Harvington Hall, May 2015
|Owner||Roman Catholic Archdiocese of Birmingham|
|Visitation||Accessible to the public with a fee (Mar + Oct: Sat + Sun
Apr to Sept: Wed - Sun
11.30 - 17.00 (last entrance 16.00))
Harvington Hall is a moated medieval and Elizabethan manor house in the hamlet of Harvington in the civil parish of Chaddesley Corbett, south-east of Kidderminster in the English county of Worcestershire.
Harvington Hall belongs to the Roman Catholic Archdiocese of Birmingham and is particularly notable for its vestment-hide and seven priest-holes, four of which are built around the main staircase and are thought to be the work of Nicholas Owen. Harvington Hall was given to the Archdiocese of Birmingham by Ellen Ferris (1870–1955), whose son Robert was Deputy Speaker of the House of Commons from 1970 to 1974 and later became Lord Harvington.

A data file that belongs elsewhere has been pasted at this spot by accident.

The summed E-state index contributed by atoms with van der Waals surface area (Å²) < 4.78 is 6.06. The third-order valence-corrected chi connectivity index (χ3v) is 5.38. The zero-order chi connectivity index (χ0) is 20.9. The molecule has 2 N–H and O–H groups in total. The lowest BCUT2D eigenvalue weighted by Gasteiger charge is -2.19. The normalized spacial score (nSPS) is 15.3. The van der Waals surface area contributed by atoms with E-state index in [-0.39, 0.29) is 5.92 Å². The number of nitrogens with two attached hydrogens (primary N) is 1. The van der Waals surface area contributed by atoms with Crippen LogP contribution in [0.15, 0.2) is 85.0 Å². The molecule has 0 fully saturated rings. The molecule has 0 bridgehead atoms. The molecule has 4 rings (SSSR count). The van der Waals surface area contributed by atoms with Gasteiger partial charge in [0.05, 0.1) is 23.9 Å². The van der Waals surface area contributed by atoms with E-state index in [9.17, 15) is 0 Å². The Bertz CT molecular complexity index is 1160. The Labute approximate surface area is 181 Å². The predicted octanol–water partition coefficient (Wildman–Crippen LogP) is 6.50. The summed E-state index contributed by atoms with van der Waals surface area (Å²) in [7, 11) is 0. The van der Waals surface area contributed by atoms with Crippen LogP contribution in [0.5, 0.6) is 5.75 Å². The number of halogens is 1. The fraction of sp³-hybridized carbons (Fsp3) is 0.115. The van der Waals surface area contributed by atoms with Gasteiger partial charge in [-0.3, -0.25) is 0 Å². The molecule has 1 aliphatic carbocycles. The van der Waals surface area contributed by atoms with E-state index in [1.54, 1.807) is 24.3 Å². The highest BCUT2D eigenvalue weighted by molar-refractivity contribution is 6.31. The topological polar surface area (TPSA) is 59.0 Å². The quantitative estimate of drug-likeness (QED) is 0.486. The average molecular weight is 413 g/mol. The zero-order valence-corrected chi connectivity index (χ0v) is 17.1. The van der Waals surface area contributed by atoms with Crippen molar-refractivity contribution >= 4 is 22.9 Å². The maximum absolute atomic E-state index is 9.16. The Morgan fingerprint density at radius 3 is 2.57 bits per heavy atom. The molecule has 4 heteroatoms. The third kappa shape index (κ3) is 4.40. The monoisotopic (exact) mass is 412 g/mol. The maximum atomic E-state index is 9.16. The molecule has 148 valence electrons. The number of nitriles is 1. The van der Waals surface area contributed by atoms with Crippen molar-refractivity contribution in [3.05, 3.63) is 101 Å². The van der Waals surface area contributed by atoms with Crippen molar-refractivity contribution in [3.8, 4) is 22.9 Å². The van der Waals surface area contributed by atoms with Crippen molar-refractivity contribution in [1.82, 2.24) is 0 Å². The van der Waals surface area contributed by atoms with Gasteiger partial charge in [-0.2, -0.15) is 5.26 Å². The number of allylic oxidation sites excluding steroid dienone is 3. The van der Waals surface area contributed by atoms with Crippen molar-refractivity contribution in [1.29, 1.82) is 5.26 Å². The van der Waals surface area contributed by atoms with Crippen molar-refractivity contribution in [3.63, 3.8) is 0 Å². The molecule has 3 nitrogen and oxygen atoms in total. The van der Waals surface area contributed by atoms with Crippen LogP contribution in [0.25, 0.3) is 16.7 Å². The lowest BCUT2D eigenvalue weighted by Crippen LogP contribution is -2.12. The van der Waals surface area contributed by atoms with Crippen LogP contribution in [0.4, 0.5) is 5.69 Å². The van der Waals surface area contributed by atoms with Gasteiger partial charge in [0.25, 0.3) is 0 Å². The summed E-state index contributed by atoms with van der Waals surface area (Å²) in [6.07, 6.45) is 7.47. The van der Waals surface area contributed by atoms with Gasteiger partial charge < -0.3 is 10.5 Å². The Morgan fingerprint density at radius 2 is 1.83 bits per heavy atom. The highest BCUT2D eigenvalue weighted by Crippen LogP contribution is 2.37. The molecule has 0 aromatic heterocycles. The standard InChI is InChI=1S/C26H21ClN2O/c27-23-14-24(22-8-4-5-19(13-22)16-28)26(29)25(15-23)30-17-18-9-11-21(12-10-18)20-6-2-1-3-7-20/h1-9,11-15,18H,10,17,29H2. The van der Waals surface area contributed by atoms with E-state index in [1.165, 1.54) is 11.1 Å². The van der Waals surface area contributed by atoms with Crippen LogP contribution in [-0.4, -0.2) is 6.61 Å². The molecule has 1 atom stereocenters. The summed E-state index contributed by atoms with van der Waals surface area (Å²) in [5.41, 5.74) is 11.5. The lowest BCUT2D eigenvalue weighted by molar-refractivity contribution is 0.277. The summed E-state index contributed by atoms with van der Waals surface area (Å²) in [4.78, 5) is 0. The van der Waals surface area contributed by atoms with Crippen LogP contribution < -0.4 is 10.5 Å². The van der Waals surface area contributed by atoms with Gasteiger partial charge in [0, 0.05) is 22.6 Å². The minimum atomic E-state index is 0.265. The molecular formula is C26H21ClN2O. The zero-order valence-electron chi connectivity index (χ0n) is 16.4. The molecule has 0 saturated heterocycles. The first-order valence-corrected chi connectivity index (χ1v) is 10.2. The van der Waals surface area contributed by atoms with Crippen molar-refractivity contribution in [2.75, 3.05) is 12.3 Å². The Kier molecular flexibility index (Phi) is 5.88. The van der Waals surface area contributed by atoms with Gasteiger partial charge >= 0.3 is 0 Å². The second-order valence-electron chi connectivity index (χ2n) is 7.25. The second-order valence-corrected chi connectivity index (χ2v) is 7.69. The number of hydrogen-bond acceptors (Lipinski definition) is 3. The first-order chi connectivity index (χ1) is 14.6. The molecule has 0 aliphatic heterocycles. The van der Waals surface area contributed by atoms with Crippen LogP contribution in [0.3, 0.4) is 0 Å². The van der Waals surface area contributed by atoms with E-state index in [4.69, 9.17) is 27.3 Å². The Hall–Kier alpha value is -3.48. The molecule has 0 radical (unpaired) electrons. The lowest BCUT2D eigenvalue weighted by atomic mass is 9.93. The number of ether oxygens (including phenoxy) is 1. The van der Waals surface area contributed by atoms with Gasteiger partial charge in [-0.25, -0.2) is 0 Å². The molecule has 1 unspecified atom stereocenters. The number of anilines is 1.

Grave of Lord Harvington and his mother at St Mary's Catholic Church, Harvington. The roof of Harvington Hall is visible in the background.
- Home > Corporate Hospitality > West Midlands, Hudson's. Retrieved 19 July 2009. "Roman Catholic Archdiocese of Birmingham"
- Julian Yates, Error, misuse, failure: object lessons from the English Renaissance, U of Minnesota Press, 2002, ISBN 0-8166-3961-2, ISBN 978-0-8166-3961-8. p. 187
- The Priest HolesHarvington Hall, official website. Retrieved 19 July 2009.
- Harvington Hall- Inside the roof hide. Tudorstuff blog, Retrieved 19 July 2009.
- Priest Holes, moats and knots BBC Hereford & Worster, Retrieved 19 July 2009.
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